Cybersecurity risk danger is widespread. The digital ecosystem is quickly developing as firms become more linked – across business divisions, countries, subsidiaries, remote offices, and third-party networks. And this expanded attack surface results in a plethora of new and growing vulnerabilities.
With the cost and frequency of cybersecurity risk increasing, it is more critical than ever for security executives to demonstrate that the efforts they are making to mitigate cybersecurity risk across their growing digital ecosystems are paying off. Naturally, they must be able to analyze and explain risk in a manner that is understandable to the company.
Each day, your Security Operations Center (SOC) gathers millions of data points — and it can be difficult to efficiently assess alerts, prioritize which concerns are essential, and communicate results to top officials. To transform warnings into actionable insights, you must first analyze the context and establish a strategy for separating the signal from the noise.
By adopting a risk-based approach to reporting, you may assist your whole business in concentrating on the most critical concerns without succumbing to alert fatigue or disregarding warnings.
Expectations and standards of care are continuously changing in today's ever-changing cybersecurity scenario. By comparing your cyber risk exposure and security program performance to that of your peers and industry, you can make better-educated choices about where to direct your team's cybersecurity risk reduction efforts.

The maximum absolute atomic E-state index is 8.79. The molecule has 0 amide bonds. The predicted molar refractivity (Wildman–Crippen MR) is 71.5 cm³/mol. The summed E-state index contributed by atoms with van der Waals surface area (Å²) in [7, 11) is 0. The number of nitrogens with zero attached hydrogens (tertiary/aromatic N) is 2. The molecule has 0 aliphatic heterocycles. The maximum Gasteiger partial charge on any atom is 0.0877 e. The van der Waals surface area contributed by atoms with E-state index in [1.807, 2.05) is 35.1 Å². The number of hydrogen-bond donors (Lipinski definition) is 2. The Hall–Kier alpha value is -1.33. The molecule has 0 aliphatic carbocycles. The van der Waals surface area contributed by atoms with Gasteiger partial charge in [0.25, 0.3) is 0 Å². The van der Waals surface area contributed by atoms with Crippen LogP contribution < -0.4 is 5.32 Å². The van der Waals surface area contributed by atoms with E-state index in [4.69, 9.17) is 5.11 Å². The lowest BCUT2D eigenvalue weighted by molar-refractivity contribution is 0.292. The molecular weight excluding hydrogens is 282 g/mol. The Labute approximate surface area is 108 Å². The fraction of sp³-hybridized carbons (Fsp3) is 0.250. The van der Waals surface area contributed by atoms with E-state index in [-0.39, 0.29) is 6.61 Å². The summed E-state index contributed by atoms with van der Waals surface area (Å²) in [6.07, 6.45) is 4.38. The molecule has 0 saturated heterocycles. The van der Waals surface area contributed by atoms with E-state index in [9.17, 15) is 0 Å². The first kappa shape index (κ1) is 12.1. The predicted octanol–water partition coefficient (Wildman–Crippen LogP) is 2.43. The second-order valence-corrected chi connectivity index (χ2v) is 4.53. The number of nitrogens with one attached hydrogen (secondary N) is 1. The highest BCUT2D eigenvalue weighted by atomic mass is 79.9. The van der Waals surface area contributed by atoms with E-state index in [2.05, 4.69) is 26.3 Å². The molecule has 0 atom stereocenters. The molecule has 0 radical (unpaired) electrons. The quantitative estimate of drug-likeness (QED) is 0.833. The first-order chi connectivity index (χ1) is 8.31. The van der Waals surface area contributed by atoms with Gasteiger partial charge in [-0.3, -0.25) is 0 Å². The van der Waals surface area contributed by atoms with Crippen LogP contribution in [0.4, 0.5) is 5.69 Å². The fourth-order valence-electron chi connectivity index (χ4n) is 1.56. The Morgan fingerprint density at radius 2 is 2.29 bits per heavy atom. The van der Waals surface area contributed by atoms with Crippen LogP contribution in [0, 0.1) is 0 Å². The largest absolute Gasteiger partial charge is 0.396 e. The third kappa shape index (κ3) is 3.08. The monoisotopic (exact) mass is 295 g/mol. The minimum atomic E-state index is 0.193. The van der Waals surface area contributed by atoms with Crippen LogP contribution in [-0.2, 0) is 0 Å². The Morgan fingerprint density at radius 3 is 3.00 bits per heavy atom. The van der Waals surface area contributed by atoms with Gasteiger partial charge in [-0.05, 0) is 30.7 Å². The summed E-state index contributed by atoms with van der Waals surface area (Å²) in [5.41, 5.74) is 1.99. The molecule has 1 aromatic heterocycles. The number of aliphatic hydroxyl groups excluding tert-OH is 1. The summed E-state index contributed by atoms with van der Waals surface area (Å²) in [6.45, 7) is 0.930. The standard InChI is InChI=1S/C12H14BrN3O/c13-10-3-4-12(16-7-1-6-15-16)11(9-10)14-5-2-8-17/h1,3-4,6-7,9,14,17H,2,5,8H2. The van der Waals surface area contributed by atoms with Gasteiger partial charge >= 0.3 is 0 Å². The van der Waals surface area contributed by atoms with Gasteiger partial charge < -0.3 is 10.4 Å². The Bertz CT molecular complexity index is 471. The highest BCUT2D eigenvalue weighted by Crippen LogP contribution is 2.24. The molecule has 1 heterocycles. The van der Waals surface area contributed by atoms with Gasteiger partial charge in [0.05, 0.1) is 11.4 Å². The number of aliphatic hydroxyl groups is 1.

According to a recent Opus and Ponemon report, 59% of businesses have suffered a data breach as a result of a vendor or third party. And as the SolarWinds breach develops into one of the most serious supply chain hacks in history, that figure is certain to rise. Even with robust security procedures in place, many businesses fail to quantify and manage the cybersecurity risk posed by third parties.
To elevate cyber risk to business risk, you must offer cybersecurity data in context – in a common language that the board and other stakeholders can readily understand. Security ratings provide that common language, enabling you to get unparalleled insight and visibility into the threats that lie throughout your extended digital environment. Armed with these data-driven insights, your business can decide where to invest its limited budget, time, and resources to have the biggest effect on security performance.
Using these competitive standards as a guide, you can develop data-driven remediation programs that include attainable security performance objectives and approaches for proactive risk mitigation. This understanding of how your competitors prioritize their cybersecurity efforts may help you optimize your approach in order to remain competitive in the market.
Cybersecurity is an ever-growing field, you can also be a cyber security engineer. Follow this blog post to learn more.